Annex Published calls Some calls were published before purdah, the rest of the first tranche of calls will come after the election (June) All calls can be viewed on one webpage and all clearly labelled by region and by thematic area: https:// www.gov.uk/european-structural-investment-funds All bodies wishing to bid for projects must be registered Two stage process, with first stage an outline application and initial two month deadline The two stages 1 - Applications will be subject to a Gateway Assessment undertaken by
Managing Authority under the following criteria: Applicant eligibility; Activity and expenditure eligibility; and The fit with the ERDF OP and the call. 2 - Proposals that pass the GA move into Core Assessment which consists of the following: Strategic fit; Value for money; Management & control; Deliverability; Procurement / tendering; and State Aid compliance. The usual ESIF suspects
Local Authorities often support LEPs HEIs money to invest and significant focus Charities key funding for activities FEs often feel overlooked but expanding Industry relevant to local economy Any others?
Published calls Most of early calls have been published for a reason, e.g. YEI calls are a priority and need to be spent by 2018, or LEPs have agreed informally with a potential provider and can target a specific call Real range in scope of projects expected, e.g. London asking for minimum 10m bids for skills and employment ERDF projects often referencing minimum size of project of 500k and timeline of three years Projects starting usually within c3months following approval https://www.gov.uk/european-structural-investment-funds Call specification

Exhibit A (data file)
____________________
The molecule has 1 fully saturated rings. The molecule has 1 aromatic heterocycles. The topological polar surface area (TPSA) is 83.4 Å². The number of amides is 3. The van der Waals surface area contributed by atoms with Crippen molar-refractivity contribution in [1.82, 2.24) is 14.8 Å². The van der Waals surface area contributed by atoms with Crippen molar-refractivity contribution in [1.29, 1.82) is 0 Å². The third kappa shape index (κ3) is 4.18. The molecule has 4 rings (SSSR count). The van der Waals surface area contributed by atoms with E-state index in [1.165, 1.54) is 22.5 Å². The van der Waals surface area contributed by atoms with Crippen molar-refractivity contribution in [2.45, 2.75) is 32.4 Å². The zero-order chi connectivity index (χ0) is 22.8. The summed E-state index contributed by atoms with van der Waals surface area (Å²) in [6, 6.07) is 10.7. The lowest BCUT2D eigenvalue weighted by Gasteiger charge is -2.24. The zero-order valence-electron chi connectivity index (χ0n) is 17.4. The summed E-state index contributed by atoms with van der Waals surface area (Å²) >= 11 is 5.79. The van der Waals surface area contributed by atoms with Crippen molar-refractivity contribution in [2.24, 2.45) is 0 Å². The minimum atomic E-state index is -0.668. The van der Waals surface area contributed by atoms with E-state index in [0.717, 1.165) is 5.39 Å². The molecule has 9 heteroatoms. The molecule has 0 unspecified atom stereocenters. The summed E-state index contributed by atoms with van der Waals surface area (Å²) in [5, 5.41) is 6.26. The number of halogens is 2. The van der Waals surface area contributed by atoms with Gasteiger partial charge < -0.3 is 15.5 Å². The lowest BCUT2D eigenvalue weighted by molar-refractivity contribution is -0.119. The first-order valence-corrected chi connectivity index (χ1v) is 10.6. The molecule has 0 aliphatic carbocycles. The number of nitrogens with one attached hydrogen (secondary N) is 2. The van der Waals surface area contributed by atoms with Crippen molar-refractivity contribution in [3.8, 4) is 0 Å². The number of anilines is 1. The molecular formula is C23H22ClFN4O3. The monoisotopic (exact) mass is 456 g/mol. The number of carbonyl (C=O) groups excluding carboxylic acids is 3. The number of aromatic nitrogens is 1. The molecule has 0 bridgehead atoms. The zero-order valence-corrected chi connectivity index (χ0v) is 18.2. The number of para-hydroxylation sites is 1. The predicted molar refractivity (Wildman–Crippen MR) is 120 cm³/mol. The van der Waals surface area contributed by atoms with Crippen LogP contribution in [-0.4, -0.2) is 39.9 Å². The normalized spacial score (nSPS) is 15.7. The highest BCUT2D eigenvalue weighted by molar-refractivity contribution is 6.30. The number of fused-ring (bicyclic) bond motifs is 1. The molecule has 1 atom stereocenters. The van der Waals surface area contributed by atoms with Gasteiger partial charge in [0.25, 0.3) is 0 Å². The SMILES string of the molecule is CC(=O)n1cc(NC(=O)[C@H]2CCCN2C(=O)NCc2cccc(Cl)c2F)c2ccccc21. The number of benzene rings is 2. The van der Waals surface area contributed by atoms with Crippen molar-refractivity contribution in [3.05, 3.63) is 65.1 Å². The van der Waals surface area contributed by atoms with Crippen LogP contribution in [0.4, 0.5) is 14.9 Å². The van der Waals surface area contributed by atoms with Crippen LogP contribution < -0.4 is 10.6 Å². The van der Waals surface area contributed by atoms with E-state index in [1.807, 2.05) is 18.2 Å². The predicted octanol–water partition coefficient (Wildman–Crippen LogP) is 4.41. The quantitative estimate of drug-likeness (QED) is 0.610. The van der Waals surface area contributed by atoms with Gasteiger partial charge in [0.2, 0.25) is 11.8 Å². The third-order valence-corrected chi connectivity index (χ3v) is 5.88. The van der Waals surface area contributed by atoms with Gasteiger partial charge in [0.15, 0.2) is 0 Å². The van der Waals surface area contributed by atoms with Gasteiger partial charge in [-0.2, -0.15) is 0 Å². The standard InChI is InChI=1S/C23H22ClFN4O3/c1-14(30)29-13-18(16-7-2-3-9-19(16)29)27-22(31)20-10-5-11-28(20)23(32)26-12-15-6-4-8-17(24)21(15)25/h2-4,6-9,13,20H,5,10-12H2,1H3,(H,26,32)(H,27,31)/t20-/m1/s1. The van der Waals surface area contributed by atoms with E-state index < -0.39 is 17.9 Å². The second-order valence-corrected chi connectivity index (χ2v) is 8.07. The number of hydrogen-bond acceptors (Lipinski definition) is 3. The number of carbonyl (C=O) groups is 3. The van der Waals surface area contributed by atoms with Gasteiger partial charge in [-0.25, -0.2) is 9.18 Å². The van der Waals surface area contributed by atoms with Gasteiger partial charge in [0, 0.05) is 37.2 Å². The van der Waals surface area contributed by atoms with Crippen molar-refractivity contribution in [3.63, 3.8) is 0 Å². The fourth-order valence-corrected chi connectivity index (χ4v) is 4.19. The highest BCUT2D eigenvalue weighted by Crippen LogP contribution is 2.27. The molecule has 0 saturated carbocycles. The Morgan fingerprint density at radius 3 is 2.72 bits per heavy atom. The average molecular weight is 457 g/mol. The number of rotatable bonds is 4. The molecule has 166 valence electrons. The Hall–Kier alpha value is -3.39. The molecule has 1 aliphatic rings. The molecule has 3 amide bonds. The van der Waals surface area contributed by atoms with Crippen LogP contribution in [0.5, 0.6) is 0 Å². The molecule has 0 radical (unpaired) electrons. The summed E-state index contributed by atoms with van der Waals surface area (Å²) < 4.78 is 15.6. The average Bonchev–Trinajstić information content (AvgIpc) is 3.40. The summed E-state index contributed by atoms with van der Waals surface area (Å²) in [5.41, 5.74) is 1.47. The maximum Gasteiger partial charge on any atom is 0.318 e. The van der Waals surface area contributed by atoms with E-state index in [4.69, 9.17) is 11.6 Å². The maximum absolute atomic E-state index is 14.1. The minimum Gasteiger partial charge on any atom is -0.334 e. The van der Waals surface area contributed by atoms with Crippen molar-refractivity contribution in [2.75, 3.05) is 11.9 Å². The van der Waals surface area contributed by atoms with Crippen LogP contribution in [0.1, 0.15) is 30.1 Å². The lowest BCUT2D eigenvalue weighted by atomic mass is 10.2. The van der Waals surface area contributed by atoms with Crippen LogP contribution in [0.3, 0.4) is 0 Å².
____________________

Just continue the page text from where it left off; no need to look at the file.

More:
Contents 1. Call Context 1.1 National Context 1.2 Local Development Need 1.3 Scope of Activity 1.1.1. Investment Priority 1a 1.1.2. Investment Priority 1b 2. Call Requirements 3. Required Deliverables 4. General Information 4.1 Compliance and Eligibility 4.2 Intervention Rate & Match Funding 4.3 Applicants 4.4 Cross Cutting Themes/Horizontal Principles
4.5 State Aid & Revenue Generation 4.6 Funding Agreement 4.7 Procurement 5. Application Process & Prioritisation Methodology 6. Support 7. Key Documents 8. Document Checklist 9. Document Submission 10. Timescales 11. Formal Agreement of the European Regional Development Fund Operational Programme Call specification Local context This call for projects is for capital projects based in Greater Manchester which will aid